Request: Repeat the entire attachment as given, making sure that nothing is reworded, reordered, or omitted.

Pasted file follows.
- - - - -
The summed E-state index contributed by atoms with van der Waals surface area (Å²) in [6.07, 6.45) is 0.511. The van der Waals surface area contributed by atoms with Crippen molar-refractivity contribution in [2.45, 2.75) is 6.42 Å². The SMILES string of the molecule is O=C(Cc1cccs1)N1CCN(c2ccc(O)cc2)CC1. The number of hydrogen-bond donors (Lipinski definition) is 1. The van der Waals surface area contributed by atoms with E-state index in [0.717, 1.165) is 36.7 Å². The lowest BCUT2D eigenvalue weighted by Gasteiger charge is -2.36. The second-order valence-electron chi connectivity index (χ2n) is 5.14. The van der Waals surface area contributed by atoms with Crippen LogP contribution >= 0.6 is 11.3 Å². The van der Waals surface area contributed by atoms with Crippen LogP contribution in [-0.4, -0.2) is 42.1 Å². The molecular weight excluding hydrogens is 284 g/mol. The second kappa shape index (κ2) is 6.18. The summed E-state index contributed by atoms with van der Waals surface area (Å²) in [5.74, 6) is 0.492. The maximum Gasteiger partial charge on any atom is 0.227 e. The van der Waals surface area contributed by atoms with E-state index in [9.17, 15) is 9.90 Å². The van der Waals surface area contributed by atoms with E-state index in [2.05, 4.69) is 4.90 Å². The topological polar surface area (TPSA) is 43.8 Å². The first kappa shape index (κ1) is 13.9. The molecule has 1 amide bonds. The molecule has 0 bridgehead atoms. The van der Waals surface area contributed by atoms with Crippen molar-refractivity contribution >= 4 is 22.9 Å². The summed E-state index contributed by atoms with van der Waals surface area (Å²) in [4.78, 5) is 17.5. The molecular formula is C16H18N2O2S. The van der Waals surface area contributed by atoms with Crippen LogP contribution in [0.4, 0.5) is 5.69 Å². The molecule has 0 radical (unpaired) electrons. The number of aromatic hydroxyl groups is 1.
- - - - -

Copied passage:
The summed E-state index contributed by atoms with van der Waals surface area (Å²) in [6.07, 6.45) is 0.511. The van der Waals surface area contributed by atoms with Crippen molar-refractivity contribution in [2.45, 2.75) is 6.42 Å². The SMILES string of the molecule is O=C(Cc1cccs1)N1CCN(c2ccc(O)cc2)CC1. The number of hydrogen-bond donors (Lipinski definition) is 1. The van der Waals surface area contributed by atoms with E-state index in [0.717, 1.165) is 36.7 Å². The lowest BCUT2D eigenvalue weighted by Gasteiger charge is -2.36. The second-order valence-electron chi connectivity index (χ2n) is 5.14. The van der Waals surface area contributed by atoms with Crippen LogP contribution >= 0.6 is 11.3 Å². The van der Waals surface area contributed by atoms with Crippen LogP contribution in [-0.4, -0.2) is 42.1 Å². The molecular weight excluding hydrogens is 284 g/mol. The second kappa shape index (κ2) is 6.18. The summed E-state index contributed by atoms with van der Waals surface area (Å²) in [5.74, 6) is 0.492. The maximum Gasteiger partial charge on any atom is 0.227 e. The van der Waals surface area contributed by atoms with E-state index in [9.17, 15) is 9.90 Å². The van der Waals surface area contributed by atoms with E-state index in [2.05, 4.69) is 4.90 Å². The topological polar surface area (TPSA) is 43.8 Å². The first kappa shape index (κ1) is 13.9. The molecule has 1 amide bonds. The molecule has 0 bridgehead atoms. The van der Waals surface area contributed by atoms with Crippen molar-refractivity contribution >= 4 is 22.9 Å². The summed E-state index contributed by atoms with van der Waals surface area (Å²) in [4.78, 5) is 17.5. The molecular formula is C16H18N2O2S. The van der Waals surface area contributed by atoms with Crippen LogP contribution in [0.4, 0.5) is 5.69 Å². The molecule has 0 radical (unpaired) electrons. The number of aromatic hydroxyl groups is 1.